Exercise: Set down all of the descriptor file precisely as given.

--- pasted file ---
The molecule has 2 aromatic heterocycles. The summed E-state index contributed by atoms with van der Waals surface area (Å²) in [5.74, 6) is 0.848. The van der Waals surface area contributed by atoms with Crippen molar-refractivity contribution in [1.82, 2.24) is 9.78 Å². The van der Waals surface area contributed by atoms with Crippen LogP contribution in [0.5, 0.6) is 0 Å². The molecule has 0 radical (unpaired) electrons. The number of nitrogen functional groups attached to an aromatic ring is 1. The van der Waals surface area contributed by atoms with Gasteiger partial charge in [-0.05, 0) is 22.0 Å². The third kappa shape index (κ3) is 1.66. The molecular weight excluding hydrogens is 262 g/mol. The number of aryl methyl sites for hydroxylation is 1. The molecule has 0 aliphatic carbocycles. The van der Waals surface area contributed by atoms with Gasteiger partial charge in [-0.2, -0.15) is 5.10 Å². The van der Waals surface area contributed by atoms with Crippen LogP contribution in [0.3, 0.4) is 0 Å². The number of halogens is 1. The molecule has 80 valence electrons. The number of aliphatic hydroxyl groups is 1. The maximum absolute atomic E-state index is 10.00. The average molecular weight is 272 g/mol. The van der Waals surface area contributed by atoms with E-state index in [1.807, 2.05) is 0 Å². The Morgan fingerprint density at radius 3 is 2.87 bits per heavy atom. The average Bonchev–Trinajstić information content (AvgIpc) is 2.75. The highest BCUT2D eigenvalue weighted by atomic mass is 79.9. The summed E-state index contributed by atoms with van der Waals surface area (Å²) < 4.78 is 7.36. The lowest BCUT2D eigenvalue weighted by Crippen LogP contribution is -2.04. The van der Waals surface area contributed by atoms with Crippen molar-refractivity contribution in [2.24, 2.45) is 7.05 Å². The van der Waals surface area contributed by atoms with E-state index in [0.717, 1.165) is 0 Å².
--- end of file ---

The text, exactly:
The molecule has 2 aromatic heterocycles. The summed E-state index contributed by atoms with van der Waals surface area (Å²) in [5.74, 6) is 0.848. The van der Waals surface area contributed by atoms with Crippen molar-refractivity contribution in [1.82, 2.24) is 9.78 Å². The van der Waals surface area contributed by atoms with Crippen LogP contribution in [0.5, 0.6) is 0 Å². The molecule has 0 radical (unpaired) electrons. The number of nitrogen functional groups attached to an aromatic ring is 1. The van der Waals surface area contributed by atoms with Gasteiger partial charge in [-0.05, 0) is 22.0 Å². The third kappa shape index (κ3) is 1.66. The molecular weight excluding hydrogens is 262 g/mol. The number of aryl methyl sites for hydroxylation is 1. The molecule has 0 aliphatic carbocycles. The van der Waals surface area contributed by atoms with Gasteiger partial charge in [-0.2, -0.15) is 5.10 Å². The van der Waals surface area contributed by atoms with Crippen LogP contribution in [0.3, 0.4) is 0 Å². The number of halogens is 1. The molecule has 80 valence electrons. The number of aliphatic hydroxyl groups is 1. The maximum absolute atomic E-state index is 10.00. The average molecular weight is 272 g/mol. The van der Waals surface area contributed by atoms with E-state index in [1.807, 2.05) is 0 Å². The Morgan fingerprint density at radius 3 is 2.87 bits per heavy atom. The average Bonchev–Trinajstić information content (AvgIpc) is 2.75. The highest BCUT2D eigenvalue weighted by atomic mass is 79.9. The summed E-state index contributed by atoms with van der Waals surface area (Å²) < 4.78 is 7.36. The lowest BCUT2D eigenvalue weighted by Crippen LogP contribution is -2.04. The van der Waals surface area contributed by atoms with Crippen molar-refractivity contribution in [2.24, 2.45) is 7.05 Å². The van der Waals surface area contributed by atoms with E-state index in [0.717, 1.165) is 0 Å².